Referring now to FIG. 16, there is illustrated an electrophotographic device or laser printer using a laser beam scanning system. As shown, the laser printer includes a photosensitive member in the form of an endless belt 103 extended between a pair of rollers 101 and 102, at least one of which is driven to rotate, thereby causing the photosensitive belt 103 to move in the direction as indicated by the arrow A. It is to be noted that the outside surface of the photosensitive belt 103 defines an imaging surface which includes an imaging region and a non-imaging region, though not shown specifically. The imaging region is a region in which a desired image is to be formed and the non-imaging region is a region in which no desired image is to be formed. A corona charging device 4 is disposed in the vicinity of the photosensitive belt 104 so that the imaging surface including the imaging and non-imaging regions is uniformly charged to a predetermined polarity as the belt 103 advances clockwise. The thus charged imaging region is then subjected to image exposure by means of a laser beam exposure device 105 so that the uniform charge is selectively dissipated in accordance with a light image pattern, thereby forming an electrostatic latent image on the imaging region of the belt 103. Then, this latent image is developed by a developing device 106 and the developed image is carried on the belt 103 until it comes to a location where an image transfer device 107 comprised of a corona charging device is disposed.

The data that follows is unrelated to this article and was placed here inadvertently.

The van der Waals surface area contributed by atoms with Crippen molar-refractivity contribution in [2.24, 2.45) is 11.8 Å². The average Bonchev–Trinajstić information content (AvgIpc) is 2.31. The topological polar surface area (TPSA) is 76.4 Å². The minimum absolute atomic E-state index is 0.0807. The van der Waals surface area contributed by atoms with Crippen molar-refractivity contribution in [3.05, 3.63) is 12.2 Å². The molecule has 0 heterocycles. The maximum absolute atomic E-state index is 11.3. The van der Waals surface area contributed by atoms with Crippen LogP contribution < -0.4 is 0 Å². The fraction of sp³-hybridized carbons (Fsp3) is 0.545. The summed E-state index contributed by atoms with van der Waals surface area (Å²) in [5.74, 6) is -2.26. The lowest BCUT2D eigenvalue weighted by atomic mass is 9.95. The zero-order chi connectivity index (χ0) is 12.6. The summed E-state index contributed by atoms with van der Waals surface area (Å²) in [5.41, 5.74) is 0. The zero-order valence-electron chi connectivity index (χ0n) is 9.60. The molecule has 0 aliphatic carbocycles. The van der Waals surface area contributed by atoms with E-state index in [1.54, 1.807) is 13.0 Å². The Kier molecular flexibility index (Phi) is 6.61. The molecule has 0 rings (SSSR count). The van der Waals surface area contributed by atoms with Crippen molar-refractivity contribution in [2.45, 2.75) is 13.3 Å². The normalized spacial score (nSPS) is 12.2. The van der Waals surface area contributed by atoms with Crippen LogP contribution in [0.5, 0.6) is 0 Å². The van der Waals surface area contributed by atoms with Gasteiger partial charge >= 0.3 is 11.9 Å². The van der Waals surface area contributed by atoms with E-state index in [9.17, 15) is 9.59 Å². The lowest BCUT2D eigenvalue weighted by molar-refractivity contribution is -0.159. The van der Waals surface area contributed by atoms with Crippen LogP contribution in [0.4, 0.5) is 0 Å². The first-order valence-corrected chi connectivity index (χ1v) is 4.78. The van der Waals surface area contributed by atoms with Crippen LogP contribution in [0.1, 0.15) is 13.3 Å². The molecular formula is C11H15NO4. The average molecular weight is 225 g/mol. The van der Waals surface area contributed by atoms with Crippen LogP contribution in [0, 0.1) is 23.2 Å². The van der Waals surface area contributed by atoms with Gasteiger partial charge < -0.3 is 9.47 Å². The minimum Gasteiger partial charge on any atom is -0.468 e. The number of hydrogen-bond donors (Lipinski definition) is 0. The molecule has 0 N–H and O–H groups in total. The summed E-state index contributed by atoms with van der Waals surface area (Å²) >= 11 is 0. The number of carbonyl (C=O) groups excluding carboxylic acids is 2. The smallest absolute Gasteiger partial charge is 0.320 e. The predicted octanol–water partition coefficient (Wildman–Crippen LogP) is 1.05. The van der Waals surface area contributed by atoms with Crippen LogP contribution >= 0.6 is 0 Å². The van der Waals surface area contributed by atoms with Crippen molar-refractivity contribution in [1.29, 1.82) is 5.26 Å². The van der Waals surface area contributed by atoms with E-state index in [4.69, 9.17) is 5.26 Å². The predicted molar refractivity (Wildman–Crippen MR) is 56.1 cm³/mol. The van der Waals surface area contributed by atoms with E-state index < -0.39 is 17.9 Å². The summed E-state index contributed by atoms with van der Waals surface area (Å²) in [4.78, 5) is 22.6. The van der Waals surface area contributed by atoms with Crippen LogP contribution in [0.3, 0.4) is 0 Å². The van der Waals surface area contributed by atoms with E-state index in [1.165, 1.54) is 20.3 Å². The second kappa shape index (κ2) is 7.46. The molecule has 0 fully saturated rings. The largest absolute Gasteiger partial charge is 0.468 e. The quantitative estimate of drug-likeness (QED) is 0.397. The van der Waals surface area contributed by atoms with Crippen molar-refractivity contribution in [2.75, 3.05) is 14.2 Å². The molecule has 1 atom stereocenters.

A transfer sheet is transported into a gap between the transfer device 107 and the belt 103 as fed from one of a pair of sheet feeding trays 108 and 108 arranged one on top of the other, so that the transfer sheet thus transported is brought into contact with the belt 103, whereby the developed image on the belt 103 is transferred onto the transfer sheet. Then, the transfer sheet is separated away from the belt 103 and moves past a heat roller image fixing device 110 including a pair of rollers 109a and 109b, so that the transferred image becomes permanently fixed to the transfer sheet. Then, the transfer sheet is transported along a curved transporting path 111 defined in a housing of the printer to be discharged onto a sheet stacker 112. It is to be noted that reference numeral 113 indicates a discharging device for removing residual charge from the belt 103 and reference numeral 114 indicates a cleaning device for cleaning the belt 103 before presenting the belt 103 for another cycle of electrophotographic imaging process. In addition, reference numerals 115, 116 and 117 indicate a power supply, a ventilating fan and a control circuit board, respectively.